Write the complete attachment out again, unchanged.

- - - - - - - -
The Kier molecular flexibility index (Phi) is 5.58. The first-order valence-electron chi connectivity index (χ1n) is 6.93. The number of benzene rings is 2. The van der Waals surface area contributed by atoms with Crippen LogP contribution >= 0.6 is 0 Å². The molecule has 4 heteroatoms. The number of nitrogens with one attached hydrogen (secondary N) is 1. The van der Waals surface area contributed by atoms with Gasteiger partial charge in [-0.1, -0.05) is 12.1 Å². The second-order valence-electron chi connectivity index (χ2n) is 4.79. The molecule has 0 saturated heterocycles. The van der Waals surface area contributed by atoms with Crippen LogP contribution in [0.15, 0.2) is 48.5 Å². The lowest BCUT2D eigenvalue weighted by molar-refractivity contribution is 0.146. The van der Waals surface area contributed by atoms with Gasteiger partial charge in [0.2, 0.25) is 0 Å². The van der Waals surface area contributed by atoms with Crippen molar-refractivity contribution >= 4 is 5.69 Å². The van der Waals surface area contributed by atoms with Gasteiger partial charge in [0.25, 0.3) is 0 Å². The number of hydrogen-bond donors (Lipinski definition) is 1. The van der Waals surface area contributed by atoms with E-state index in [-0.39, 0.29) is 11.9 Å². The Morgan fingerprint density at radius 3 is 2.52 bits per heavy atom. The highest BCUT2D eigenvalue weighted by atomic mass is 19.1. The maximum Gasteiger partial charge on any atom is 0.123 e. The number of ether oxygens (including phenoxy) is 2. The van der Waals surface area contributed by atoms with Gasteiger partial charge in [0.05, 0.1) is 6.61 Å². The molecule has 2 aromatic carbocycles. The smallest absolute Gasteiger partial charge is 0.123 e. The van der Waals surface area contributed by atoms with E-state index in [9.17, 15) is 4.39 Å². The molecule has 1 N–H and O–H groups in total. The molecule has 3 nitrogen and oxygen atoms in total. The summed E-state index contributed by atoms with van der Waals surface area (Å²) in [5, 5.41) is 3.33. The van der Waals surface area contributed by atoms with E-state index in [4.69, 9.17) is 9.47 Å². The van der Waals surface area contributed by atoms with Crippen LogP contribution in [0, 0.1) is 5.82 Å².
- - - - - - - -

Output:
The Kier molecular flexibility index (Phi) is 5.58. The first-order valence-electron chi connectivity index (χ1n) is 6.93. The number of benzene rings is 2. The van der Waals surface area contributed by atoms with Crippen LogP contribution >= 0.6 is 0 Å². The molecule has 4 heteroatoms. The number of nitrogens with one attached hydrogen (secondary N) is 1. The van der Waals surface area contributed by atoms with Gasteiger partial charge in [-0.1, -0.05) is 12.1 Å². The second-order valence-electron chi connectivity index (χ2n) is 4.79. The molecule has 0 saturated heterocycles. The van der Waals surface area contributed by atoms with Crippen LogP contribution in [0.15, 0.2) is 48.5 Å². The lowest BCUT2D eigenvalue weighted by molar-refractivity contribution is 0.146. The van der Waals surface area contributed by atoms with Gasteiger partial charge in [0.2, 0.25) is 0 Å². The van der Waals surface area contributed by atoms with Crippen molar-refractivity contribution >= 4 is 5.69 Å². The van der Waals surface area contributed by atoms with Gasteiger partial charge in [0.25, 0.3) is 0 Å². The number of hydrogen-bond donors (Lipinski definition) is 1. The van der Waals surface area contributed by atoms with E-state index in [-0.39, 0.29) is 11.9 Å². The Morgan fingerprint density at radius 3 is 2.52 bits per heavy atom. The highest BCUT2D eigenvalue weighted by atomic mass is 19.1. The maximum Gasteiger partial charge on any atom is 0.123 e. The number of ether oxygens (including phenoxy) is 2. The van der Waals surface area contributed by atoms with Gasteiger partial charge in [0.05, 0.1) is 6.61 Å². The molecule has 2 aromatic carbocycles. The smallest absolute Gasteiger partial charge is 0.123 e. The van der Waals surface area contributed by atoms with E-state index in [9.17, 15) is 4.39 Å². The molecule has 1 N–H and O–H groups in total. The molecule has 3 nitrogen and oxygen atoms in total. The summed E-state index contributed by atoms with van der Waals surface area (Å²) in [5, 5.41) is 3.33. The van der Waals surface area contributed by atoms with E-state index in [4.69, 9.17) is 9.47 Å². The van der Waals surface area contributed by atoms with Crippen LogP contribution in [0, 0.1) is 5.82 Å².